A Season For Everything

Ecclesiastes 3:1


Photo Credit:

Rev. Melissa F. from Fig Tree Christian Church writes, “We had a pretty bad winter storm this year. I took some pictures of the ice and snow and realized there was an opportunity to get an Ecclesiastes picture. I knew it would take some time, so whenever the weather changed I got outside and began taking pictures.”

Her year long wait paid off.

Her collage of pictures reminds us all that in every situation God is ever present with us; in the storms and dry places and in the rebirth that comes with spring.


May we be reminded of the presence of God all the days of our lives.


In Christ,

Rev. Evan

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69, 004 Words and 1 Click

With a click of the mouse, the 69,004 words of my manuscript was sent out from email into the inbox of the publisher. These past few months have been busy and yet rewarding all at the same time.

It’s an odd feeling knowing that someone else will read, edit, judge, critique and print your words.

I have so many people to thank for their support in this endeavor. First my beautiful wife for putting up with the late nights,the long conversations while I expounded my ideas and the constant note taking thanks to Evernote.

Next to Rev. Sarah Renfro, Megan Grassell of Yellowberry Bras and Kaylin A. for their willingness to share their stories.

Thanks are in order for Ray Miller, IV for his help in editing as well as composing the forward.

Finally thanks to you for your support and stay tuned!

I look forward to the next steps in the process.

In Christ,


Rev. Evan

New Facebook Author Page Cover Photo

My talented sister has created a new cover photo for my Facebook Page…which by the way you should like… click here.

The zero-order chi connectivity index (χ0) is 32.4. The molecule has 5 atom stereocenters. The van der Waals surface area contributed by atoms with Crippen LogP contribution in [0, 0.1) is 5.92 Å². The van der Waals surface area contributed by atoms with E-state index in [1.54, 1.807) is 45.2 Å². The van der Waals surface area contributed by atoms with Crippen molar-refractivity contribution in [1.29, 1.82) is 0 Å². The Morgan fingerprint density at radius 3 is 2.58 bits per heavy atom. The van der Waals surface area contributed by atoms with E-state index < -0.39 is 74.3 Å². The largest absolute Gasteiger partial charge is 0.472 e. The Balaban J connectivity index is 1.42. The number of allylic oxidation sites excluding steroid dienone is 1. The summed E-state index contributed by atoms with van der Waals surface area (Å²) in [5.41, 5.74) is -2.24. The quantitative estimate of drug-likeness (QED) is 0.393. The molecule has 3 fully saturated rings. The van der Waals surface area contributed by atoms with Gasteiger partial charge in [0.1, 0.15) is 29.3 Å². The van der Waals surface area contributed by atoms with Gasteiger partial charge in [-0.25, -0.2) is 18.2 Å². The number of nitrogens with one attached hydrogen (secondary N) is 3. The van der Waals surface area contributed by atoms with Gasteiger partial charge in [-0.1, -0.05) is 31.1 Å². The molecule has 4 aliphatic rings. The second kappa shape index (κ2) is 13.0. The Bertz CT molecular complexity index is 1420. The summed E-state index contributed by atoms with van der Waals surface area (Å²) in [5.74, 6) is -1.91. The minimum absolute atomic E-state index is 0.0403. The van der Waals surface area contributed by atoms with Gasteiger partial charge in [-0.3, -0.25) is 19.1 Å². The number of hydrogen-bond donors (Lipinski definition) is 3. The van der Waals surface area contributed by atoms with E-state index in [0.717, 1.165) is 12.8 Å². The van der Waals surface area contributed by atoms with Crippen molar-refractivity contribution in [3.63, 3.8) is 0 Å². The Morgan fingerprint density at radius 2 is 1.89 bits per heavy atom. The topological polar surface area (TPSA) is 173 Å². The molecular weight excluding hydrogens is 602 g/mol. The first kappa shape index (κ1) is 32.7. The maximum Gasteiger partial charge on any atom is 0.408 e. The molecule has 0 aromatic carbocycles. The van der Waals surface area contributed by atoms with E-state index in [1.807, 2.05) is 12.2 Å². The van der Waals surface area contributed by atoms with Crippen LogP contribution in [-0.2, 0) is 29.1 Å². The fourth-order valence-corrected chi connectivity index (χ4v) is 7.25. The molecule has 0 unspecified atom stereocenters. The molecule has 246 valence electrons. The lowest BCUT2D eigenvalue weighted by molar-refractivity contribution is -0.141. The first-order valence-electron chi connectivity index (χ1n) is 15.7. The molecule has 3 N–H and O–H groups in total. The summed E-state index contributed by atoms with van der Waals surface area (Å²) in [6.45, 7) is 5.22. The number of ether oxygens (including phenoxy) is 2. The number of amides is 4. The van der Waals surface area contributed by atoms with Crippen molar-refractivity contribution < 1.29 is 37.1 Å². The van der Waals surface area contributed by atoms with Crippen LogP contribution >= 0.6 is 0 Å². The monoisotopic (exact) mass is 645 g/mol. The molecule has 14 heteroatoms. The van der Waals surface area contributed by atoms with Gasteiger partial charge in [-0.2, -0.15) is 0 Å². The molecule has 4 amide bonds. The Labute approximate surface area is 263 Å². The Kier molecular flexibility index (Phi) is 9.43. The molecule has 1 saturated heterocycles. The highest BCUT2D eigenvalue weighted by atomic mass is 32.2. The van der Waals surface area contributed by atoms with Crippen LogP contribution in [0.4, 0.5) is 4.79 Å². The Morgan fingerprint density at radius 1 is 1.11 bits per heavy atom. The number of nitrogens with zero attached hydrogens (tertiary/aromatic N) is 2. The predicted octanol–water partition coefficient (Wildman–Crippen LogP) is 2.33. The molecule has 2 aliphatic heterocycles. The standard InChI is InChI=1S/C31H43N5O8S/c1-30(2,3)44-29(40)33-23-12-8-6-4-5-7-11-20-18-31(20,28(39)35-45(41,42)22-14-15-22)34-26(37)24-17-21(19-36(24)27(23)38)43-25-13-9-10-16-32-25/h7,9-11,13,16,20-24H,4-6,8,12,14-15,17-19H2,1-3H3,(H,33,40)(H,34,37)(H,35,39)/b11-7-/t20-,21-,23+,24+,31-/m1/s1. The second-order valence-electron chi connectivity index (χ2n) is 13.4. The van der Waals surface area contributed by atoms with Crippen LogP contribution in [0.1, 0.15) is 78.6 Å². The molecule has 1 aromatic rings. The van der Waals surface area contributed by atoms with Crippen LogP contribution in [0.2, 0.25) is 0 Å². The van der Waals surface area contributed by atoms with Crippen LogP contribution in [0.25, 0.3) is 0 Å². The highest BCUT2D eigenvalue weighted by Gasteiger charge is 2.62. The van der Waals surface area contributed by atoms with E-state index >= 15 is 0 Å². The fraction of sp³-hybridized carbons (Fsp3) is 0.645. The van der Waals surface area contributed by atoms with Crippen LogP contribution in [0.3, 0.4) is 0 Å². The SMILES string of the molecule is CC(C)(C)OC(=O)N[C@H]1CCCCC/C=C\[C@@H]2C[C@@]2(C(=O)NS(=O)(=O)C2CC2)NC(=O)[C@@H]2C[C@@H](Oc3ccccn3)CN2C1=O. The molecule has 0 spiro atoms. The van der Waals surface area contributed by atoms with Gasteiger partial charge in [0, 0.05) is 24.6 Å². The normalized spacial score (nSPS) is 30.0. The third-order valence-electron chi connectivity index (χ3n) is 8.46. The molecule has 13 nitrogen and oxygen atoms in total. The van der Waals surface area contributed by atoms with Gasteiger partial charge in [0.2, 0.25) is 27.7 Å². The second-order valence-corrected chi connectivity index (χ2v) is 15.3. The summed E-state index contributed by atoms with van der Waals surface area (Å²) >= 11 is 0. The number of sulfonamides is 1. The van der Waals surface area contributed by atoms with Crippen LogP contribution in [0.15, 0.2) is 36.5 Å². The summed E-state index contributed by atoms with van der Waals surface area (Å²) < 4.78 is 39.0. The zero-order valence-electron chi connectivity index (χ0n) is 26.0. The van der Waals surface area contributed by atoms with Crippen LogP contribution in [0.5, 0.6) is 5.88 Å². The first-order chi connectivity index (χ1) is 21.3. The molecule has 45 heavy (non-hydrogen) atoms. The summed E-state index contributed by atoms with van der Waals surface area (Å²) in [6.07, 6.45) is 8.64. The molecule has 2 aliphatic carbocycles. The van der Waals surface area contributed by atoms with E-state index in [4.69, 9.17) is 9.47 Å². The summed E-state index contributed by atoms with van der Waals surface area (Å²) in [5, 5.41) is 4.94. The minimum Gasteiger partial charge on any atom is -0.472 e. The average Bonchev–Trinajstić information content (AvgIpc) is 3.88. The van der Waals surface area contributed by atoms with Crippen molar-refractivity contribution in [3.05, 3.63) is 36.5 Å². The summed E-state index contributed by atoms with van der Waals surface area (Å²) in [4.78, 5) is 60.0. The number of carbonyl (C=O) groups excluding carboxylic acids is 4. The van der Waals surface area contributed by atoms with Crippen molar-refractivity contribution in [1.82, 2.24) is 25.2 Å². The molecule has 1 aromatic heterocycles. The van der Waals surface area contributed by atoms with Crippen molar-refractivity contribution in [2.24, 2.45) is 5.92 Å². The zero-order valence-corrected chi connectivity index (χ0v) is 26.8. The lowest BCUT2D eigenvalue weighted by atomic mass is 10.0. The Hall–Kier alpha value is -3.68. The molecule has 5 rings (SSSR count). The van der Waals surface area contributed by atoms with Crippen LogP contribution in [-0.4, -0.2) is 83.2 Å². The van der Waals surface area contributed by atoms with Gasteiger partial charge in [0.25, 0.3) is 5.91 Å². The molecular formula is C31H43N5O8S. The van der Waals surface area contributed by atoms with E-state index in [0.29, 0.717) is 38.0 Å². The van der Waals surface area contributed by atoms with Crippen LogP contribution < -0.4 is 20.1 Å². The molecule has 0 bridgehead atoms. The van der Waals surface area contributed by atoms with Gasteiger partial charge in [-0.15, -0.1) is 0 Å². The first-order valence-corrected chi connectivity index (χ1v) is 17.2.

Check it out!


Creative Commons License
Rev. Evan M. Dolive’s FB Banner by Haley K. Dolive is licensed under a
Creative Commons Attribution-NonCommercial-NoDerivatives 4.0 International License.

Remembering 9-11-2001


NYC Twin Lights 9/11 "Tribute in Lights"  Memorial 2005

New York 9/11 Museum

Photo credits:
NYC Twin Lights 9/11 “Tribute In Lights” Memorial 2005 by Jackie via Flickr Used Under the Creative Commons License 2.0
New York 9/11 Museum by Pete Bellis via Flickr Used Under the Creative Commons License 2.0

The Night I Heard “Thunder and Crashing Metal”

This is not a typical post but stay with me. 

Two nights ago while sitting in my living room, I heard what can only be described as thunder and crashing metal right outside my house.  After the loud sounds I heard a car horn and I knew something was wrong.  I ran outside and saw a truck partially in my front yard.  A young man stumbled out and I called 911.

The driver was fine but his truck was not.   I was informed by a neighbor had the first sounds we heard was the driver hitting my parked car.  I had parked on the street that day because we had friends and family over visiting and oohing and aahhing over the newest Dolive addition.  I had parked on the street dozens of times before without issue.

The impact was so great that my car was pushed up on to the curb, ripped off my side view mirror and tore up my front end.

While my car is more than likely totaled I can take comfort that no one was hurt.  Things can be replaced but people cannot.

Below are some pictures of the car, may they serve as a reminder of the damage that can happen due to drinking and driving.


In Christ,

Rev. Evan











The impact was so great that my car was pushed up on to the curb.




Where the truck ended up.


Stop Taking Attendance!


At a church I used to serve there was a well-intentioned person who after every service would tell me how many people were in attendance. “We had 47 today, Preacher,” he would say. I could hear the disappointment in his voice when he would have to tell me a low number like 35. A smile beamed across his face when we had more than 50. No matter the number, he would tell me without fail.